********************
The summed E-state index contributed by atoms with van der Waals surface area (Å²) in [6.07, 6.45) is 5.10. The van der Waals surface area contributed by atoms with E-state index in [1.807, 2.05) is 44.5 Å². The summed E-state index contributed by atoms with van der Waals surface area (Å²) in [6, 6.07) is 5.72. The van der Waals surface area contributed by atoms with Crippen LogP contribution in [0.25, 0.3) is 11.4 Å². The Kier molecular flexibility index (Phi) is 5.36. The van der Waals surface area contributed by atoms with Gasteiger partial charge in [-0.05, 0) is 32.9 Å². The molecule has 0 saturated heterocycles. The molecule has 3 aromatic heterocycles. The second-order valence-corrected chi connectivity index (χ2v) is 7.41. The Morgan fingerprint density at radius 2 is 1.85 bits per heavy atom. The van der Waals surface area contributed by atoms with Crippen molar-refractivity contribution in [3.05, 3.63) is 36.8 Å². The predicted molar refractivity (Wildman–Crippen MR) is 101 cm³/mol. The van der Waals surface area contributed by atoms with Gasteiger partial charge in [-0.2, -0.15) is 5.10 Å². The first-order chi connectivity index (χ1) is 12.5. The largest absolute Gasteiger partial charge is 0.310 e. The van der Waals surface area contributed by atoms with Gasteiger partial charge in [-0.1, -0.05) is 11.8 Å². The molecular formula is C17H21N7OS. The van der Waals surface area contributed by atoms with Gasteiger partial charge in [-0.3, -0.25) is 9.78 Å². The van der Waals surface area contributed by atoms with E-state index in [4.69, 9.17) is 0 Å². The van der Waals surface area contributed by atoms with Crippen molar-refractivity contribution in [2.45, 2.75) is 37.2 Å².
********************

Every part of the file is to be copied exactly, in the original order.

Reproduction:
The summed E-state index contributed by atoms with van der Waals surface area (Å²) in [6.07, 6.45) is 5.10. The van der Waals surface area contributed by atoms with E-state index in [1.807, 2.05) is 44.5 Å². The summed E-state index contributed by atoms with van der Waals surface area (Å²) in [6, 6.07) is 5.72. The van der Waals surface area contributed by atoms with Crippen LogP contribution in [0.25, 0.3) is 11.4 Å². The Kier molecular flexibility index (Phi) is 5.36. The van der Waals surface area contributed by atoms with Gasteiger partial charge in [-0.05, 0) is 32.9 Å². The molecule has 0 saturated heterocycles. The molecule has 3 aromatic heterocycles. The second-order valence-corrected chi connectivity index (χ2v) is 7.41. The Morgan fingerprint density at radius 2 is 1.85 bits per heavy atom. The van der Waals surface area contributed by atoms with Crippen molar-refractivity contribution in [3.05, 3.63) is 36.8 Å². The predicted molar refractivity (Wildman–Crippen MR) is 101 cm³/mol. The van der Waals surface area contributed by atoms with Gasteiger partial charge in [-0.2, -0.15) is 5.10 Å². The first-order chi connectivity index (χ1) is 12.5. The largest absolute Gasteiger partial charge is 0.310 e. The van der Waals surface area contributed by atoms with Gasteiger partial charge in [-0.1, -0.05) is 11.8 Å². The molecular formula is C17H21N7OS. The van der Waals surface area contributed by atoms with Gasteiger partial charge in [-0.3, -0.25) is 9.78 Å². The van der Waals surface area contributed by atoms with E-state index in [4.69, 9.17) is 0 Å². The van der Waals surface area contributed by atoms with Crippen molar-refractivity contribution in [2.45, 2.75) is 37.2 Å².